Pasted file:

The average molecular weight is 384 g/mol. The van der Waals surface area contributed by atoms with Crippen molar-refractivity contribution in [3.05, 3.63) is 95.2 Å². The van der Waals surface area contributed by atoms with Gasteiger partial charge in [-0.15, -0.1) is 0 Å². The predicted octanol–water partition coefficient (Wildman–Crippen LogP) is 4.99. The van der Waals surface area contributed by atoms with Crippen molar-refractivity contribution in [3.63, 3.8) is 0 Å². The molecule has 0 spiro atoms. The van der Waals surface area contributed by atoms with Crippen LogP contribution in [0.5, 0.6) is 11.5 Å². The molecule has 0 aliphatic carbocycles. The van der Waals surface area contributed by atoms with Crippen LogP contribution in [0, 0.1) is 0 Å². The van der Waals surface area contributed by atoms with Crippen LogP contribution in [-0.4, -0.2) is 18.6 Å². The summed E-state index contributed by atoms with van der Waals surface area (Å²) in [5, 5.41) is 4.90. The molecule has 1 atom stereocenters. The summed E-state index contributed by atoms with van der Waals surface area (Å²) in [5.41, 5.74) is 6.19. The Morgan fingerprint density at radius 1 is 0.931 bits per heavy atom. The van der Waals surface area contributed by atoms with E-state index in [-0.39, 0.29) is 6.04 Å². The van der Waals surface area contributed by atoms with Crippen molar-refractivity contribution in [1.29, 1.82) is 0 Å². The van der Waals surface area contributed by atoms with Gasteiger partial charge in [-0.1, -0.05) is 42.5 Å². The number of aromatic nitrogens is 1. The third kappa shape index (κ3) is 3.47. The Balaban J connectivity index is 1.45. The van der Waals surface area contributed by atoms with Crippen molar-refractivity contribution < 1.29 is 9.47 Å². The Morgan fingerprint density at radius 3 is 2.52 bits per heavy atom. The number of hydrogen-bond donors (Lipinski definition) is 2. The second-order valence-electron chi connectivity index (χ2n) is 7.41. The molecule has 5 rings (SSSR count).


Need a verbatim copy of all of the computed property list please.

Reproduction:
The average molecular weight is 384 g/mol. The van der Waals surface area contributed by atoms with Crippen molar-refractivity contribution in [3.05, 3.63) is 95.2 Å². The van der Waals surface area contributed by atoms with Gasteiger partial charge in [-0.15, -0.1) is 0 Å². The predicted octanol–water partition coefficient (Wildman–Crippen LogP) is 4.99. The van der Waals surface area contributed by atoms with Crippen molar-refractivity contribution in [3.63, 3.8) is 0 Å². The molecule has 0 spiro atoms. The van der Waals surface area contributed by atoms with Crippen LogP contribution in [0.5, 0.6) is 11.5 Å². The molecule has 0 aliphatic carbocycles. The van der Waals surface area contributed by atoms with Crippen LogP contribution in [0, 0.1) is 0 Å². The van der Waals surface area contributed by atoms with Crippen LogP contribution in [-0.4, -0.2) is 18.6 Å². The summed E-state index contributed by atoms with van der Waals surface area (Å²) in [5, 5.41) is 4.90. The molecule has 1 atom stereocenters. The summed E-state index contributed by atoms with van der Waals surface area (Å²) in [5.41, 5.74) is 6.19. The Morgan fingerprint density at radius 1 is 0.931 bits per heavy atom. The van der Waals surface area contributed by atoms with E-state index in [-0.39, 0.29) is 6.04 Å². The van der Waals surface area contributed by atoms with Crippen molar-refractivity contribution in [1.29, 1.82) is 0 Å². The van der Waals surface area contributed by atoms with Gasteiger partial charge in [-0.1, -0.05) is 42.5 Å². The number of aromatic nitrogens is 1. The third kappa shape index (κ3) is 3.47. The Balaban J connectivity index is 1.45. The van der Waals surface area contributed by atoms with Crippen molar-refractivity contribution < 1.29 is 9.47 Å². The Morgan fingerprint density at radius 3 is 2.52 bits per heavy atom. The number of hydrogen-bond donors (Lipinski definition) is 2. The second-order valence-electron chi connectivity index (χ2n) is 7.41. The molecule has 5 rings (SSSR count).